Russian Orthodox Church, April 2009
Moscow at Night, August 2008
Siberian Oil, June 2008
In the April issue of National Geographic appears a story by photographer Gerd Ludwig on the re-emergence of the Russian Orthodox Church. This is the third of a trilogy of stories that have run recently by Gerd covering various contemporary issues in Russia. I had a chance to catch up with Gerd in his home in Los Angeles to discuss his work.
Photographer Tyrone Turner photographed the March 2009 coverage on energy efficiency and produced a striking set of images using a thermal camera. I had a chance to ask him about the challenges of the assignment.
In the early 1990s, photographer David Alan Harvey worked on a profile of the famous American painter Andrew Wyeth for National Geographic magazine. Wyeth passed away last month and so I’ve asked David to recount his experience on the assignment.
David Griffin: National Geographic rarely does living biographies, why do you think Wyeth was seen as an exception and worthy of coverage by NGM?
David Alan Harvey: I think Andrew Wyeth represents in an artistic way a real Americana. His painted "fantasies" are probably the dreams of many Americans. So many Americans feel tied to rural roots, whether they actually grew up on the farm or not. On top of that, his work is quite comprehensible and he was indeed a living legend.
DG: How long was the assignment?
DAH: I had very few shooting days due to the elusiveness of Wyeth himself. He loved to play cat and mouse. He tested my resolve, because he denied most photographers access to his life. I think I was on that assignment for six weeks. I mostly waited. It took all of my ability and patience and "public relations" skills to make this story work. I only shot 35 rolls of black & white film. This story was literally "one picture at a time."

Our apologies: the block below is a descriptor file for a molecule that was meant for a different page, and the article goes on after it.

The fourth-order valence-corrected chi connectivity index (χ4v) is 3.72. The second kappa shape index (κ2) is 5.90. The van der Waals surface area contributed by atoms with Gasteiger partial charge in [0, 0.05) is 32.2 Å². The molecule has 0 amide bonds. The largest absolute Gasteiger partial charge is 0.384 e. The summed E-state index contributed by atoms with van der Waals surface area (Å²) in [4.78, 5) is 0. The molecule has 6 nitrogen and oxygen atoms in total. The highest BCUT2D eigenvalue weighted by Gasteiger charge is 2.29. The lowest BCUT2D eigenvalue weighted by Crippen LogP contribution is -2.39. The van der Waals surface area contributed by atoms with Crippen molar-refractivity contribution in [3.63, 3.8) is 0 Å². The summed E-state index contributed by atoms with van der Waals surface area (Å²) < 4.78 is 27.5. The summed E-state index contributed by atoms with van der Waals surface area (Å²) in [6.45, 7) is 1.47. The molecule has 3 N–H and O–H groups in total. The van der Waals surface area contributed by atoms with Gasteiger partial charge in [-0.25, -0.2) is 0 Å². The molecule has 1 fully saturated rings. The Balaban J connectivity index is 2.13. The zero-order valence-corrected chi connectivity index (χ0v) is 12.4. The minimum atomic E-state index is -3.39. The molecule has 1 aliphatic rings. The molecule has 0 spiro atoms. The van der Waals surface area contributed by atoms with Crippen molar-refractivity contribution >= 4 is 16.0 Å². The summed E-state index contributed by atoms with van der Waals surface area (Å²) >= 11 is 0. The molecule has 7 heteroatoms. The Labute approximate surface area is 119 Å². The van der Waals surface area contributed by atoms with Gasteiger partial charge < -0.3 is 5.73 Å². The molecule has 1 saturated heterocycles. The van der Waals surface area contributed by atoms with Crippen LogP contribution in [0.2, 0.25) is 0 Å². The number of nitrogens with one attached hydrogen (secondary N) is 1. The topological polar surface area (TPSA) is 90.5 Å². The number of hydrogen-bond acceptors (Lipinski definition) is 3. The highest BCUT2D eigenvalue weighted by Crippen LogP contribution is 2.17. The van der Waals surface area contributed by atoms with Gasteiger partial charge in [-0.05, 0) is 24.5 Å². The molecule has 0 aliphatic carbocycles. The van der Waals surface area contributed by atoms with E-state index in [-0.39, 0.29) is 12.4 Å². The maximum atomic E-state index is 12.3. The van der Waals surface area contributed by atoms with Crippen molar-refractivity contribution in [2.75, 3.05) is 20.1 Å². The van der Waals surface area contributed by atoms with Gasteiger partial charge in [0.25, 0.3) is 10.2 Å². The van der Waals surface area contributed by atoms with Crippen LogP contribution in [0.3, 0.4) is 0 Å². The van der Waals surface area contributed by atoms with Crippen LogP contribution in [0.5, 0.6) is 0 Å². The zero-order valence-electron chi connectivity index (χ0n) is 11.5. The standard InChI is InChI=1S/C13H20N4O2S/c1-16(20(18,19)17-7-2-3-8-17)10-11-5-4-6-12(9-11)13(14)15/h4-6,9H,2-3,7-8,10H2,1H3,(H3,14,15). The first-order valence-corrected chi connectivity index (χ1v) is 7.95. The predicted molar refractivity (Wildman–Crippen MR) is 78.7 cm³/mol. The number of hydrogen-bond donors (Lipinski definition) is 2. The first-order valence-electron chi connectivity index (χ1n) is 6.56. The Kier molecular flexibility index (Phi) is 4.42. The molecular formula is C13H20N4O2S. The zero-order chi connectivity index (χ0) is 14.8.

DG: What was Wyeth like to work with? Was he easy to approach?
DAH: Andy was a prankster. Like a young boy. He always wanted to throw me off track, and see if I could pick up on it. For him the whole process was a game. But I liked him. I can be pretty playful myself!
DG: At one point you met Helga, his famous model. How did Andrew and she interact?
DAH: I never thought in a million years I would see Helga, much less photograph her. I only shot three frames of her with Andy. He "gave" me the picture that was in the magazine. So there was no real way for me to know how they interacted. Since he painted about a hundred nudes of her, I would imagine they interacted just fine.
DG: What was your favorite image from the coverage, and why is it so?
DAH: I liked the shot of Andy coming through the window. THAT was Andy. He was out on the roof just walking around dangerously. Again, like an errant child. When he came back through the window, I was there. One frame. Literally.
DG: Earlier you mentioned shooting this in B&W, what was the thinking behind this decision?
DAH: I convinced the editor to go with black & white for one simple reason: I knew the coverage would be mostly Wyeth paintings on the page. I felt that my saturated Kodachrome look would just be garish up against his monochromatic paintings. My suggestion to the Editor was that if we went B&W that the Wyeth paintings would jump out and our photographs would stand on their own as well without conflicting with his work. I got the go-ahead for B&W in about 15 seconds.
DG: When you approached this, was your aesthetic choices for this shoot influenced by his painting style?
DAH: I had been influenced by Andrew Wyeth long before I ever knew I would shoot a story on him. I knew my work would blend with his no matter what I was thinking.
DG: You are an artist, did you feel a connection?
DAH: Absolutely. The only reason I could put up with Andy was because I could identify with him. I think he felt the same.
DG: Do you feel Wyeth recognized, acknowledged photography as an art form? Did he have any views on this?